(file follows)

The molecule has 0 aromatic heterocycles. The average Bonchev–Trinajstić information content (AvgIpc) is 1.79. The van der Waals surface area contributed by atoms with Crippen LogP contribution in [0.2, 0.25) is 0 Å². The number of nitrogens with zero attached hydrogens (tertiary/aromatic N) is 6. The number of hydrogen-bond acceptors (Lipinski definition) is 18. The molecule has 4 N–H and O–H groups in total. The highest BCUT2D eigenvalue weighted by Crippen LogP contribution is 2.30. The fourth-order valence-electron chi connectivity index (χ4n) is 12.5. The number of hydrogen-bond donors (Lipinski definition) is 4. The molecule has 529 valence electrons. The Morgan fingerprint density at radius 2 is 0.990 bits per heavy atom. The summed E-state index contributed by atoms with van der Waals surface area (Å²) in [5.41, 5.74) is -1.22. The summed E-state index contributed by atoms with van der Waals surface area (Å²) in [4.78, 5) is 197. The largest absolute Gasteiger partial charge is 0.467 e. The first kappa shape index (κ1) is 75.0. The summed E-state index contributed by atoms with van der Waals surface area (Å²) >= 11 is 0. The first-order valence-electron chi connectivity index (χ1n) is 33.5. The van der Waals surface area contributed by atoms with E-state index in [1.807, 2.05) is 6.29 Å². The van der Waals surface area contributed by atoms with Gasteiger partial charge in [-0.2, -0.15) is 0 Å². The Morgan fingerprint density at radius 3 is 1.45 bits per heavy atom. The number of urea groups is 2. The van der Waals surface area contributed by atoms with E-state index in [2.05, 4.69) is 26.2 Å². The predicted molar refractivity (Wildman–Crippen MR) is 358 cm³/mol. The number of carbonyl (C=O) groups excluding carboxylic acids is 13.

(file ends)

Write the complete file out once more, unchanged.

The molecule has 0 aromatic heterocycles. The average Bonchev–Trinajstić information content (AvgIpc) is 1.79. The van der Waals surface area contributed by atoms with Crippen LogP contribution in [0.2, 0.25) is 0 Å². The number of nitrogens with zero attached hydrogens (tertiary/aromatic N) is 6. The number of hydrogen-bond acceptors (Lipinski definition) is 18. The molecule has 4 N–H and O–H groups in total. The highest BCUT2D eigenvalue weighted by Crippen LogP contribution is 2.30. The fourth-order valence-electron chi connectivity index (χ4n) is 12.5. The number of hydrogen-bond donors (Lipinski definition) is 4. The molecule has 529 valence electrons. The Morgan fingerprint density at radius 2 is 0.990 bits per heavy atom. The summed E-state index contributed by atoms with van der Waals surface area (Å²) in [5.41, 5.74) is -1.22. The summed E-state index contributed by atoms with van der Waals surface area (Å²) in [4.78, 5) is 197. The largest absolute Gasteiger partial charge is 0.467 e. The first kappa shape index (κ1) is 75.0. The summed E-state index contributed by atoms with van der Waals surface area (Å²) >= 11 is 0. The first-order valence-electron chi connectivity index (χ1n) is 33.5. The van der Waals surface area contributed by atoms with E-state index in [1.807, 2.05) is 6.29 Å². The van der Waals surface area contributed by atoms with Gasteiger partial charge in [-0.2, -0.15) is 0 Å². The Morgan fingerprint density at radius 3 is 1.45 bits per heavy atom. The number of urea groups is 2. The van der Waals surface area contributed by atoms with E-state index in [2.05, 4.69) is 26.2 Å². The predicted molar refractivity (Wildman–Crippen MR) is 358 cm³/mol. The number of carbonyl (C=O) groups excluding carboxylic acids is 13.